Our principle goals for the watershed monitoring effort are to help ensure, both for the short term and long term, the good health of the river, by establishing ecological benchmarks and to enlist a large cadre of friends of the river as volunteers. At the outset, we were very surprised to find that the Au Sable River had very little water quality or habitat data on record. In 1974, the Michigan Department of Natural Resources published the results of a three-year investigation on the health of the Au Sable River watershed, but the study has not been repeated. In 2002-2004 the Griffith Foundation funded a baseline storm water sampling effort on the main branch that resulted in the City of Grayling making significant storm-runoff improvements, but the study was not extended to other branches and has not been continued on the main branch. Making judgments regarding the impacts of some clearly evident encroachments along the river is impossible without baseline data. The list of encroachments and threats to the watershed is enormous, including: road/stream crossings, adjacent RV trails, recreational canoeing, unregulated junk-yards, horse trail crossings, foot-traffic, adjacent oil and gas wells, adjacent petroleum refining substations, storm water run-off, adjacent septic tanks and drain fields, fords, sedimentation, lawn treatments, pesticide applications, construction run-offs, dams, both natural and man-made and yes, even fly fishermen. The Au Sable River desperately needs water quality benchmarks and an on-going monitoring program.
In order to proceed with program development, we needed to establish a broad community of interest, recruit a cadre of volunteers, and raise some local money. While the start-up proposal had no match requirement, the full proposal had a 25% local match minimum. As it turned out, the local match issue has never been a problem. Every river-based organization that we were able to contact was more than willing to provide support for the project. One organization in particular seems critical to any long-term efforts to protect the resource. We are very fortunate that the Au Sable River Watershed Restoration Committee (ARWRC) brings together 30 partner organizations has joined as a partner to our upper Au- Sable River watershed monitoring program. Marguerite Gahagan Nature Preserve has joined the Committee and now has a member serving on the executive board.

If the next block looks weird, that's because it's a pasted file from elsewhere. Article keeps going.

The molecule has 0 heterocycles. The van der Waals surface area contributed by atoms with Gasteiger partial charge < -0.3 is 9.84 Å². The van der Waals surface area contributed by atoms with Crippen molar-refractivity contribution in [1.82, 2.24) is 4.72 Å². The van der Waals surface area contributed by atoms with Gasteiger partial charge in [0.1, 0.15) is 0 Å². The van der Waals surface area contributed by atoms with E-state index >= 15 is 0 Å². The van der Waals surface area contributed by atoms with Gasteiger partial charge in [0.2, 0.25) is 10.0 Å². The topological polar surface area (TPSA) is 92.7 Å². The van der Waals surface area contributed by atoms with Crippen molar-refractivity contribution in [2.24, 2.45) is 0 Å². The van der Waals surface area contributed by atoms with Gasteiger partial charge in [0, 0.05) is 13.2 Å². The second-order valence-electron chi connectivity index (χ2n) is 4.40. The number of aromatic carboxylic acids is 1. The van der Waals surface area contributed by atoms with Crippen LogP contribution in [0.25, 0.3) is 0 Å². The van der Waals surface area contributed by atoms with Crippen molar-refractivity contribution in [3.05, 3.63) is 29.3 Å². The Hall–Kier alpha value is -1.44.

In the fall of 2008, the steering committee grew to 12 members, including Karen, Demers, Houghton Lake Middle School teacher, Alan Diodore, North Branch Association board member and Anglers of the AuSable vice president, Patrick Ertel, Huron Pines program manager, Bob Andrus, President of ARWRC, and Mark Hendricks, president of the Headwaters Chapter of TU. Many others are quite active and we welcome every AuSable River lover to join our ranks. We have now submitted a full grant proposal with an ambitious 2 year plan that, when funded, begins with volunteer training near the end of May and sampling early in June of 2008. The project administrator will be Irene Borak.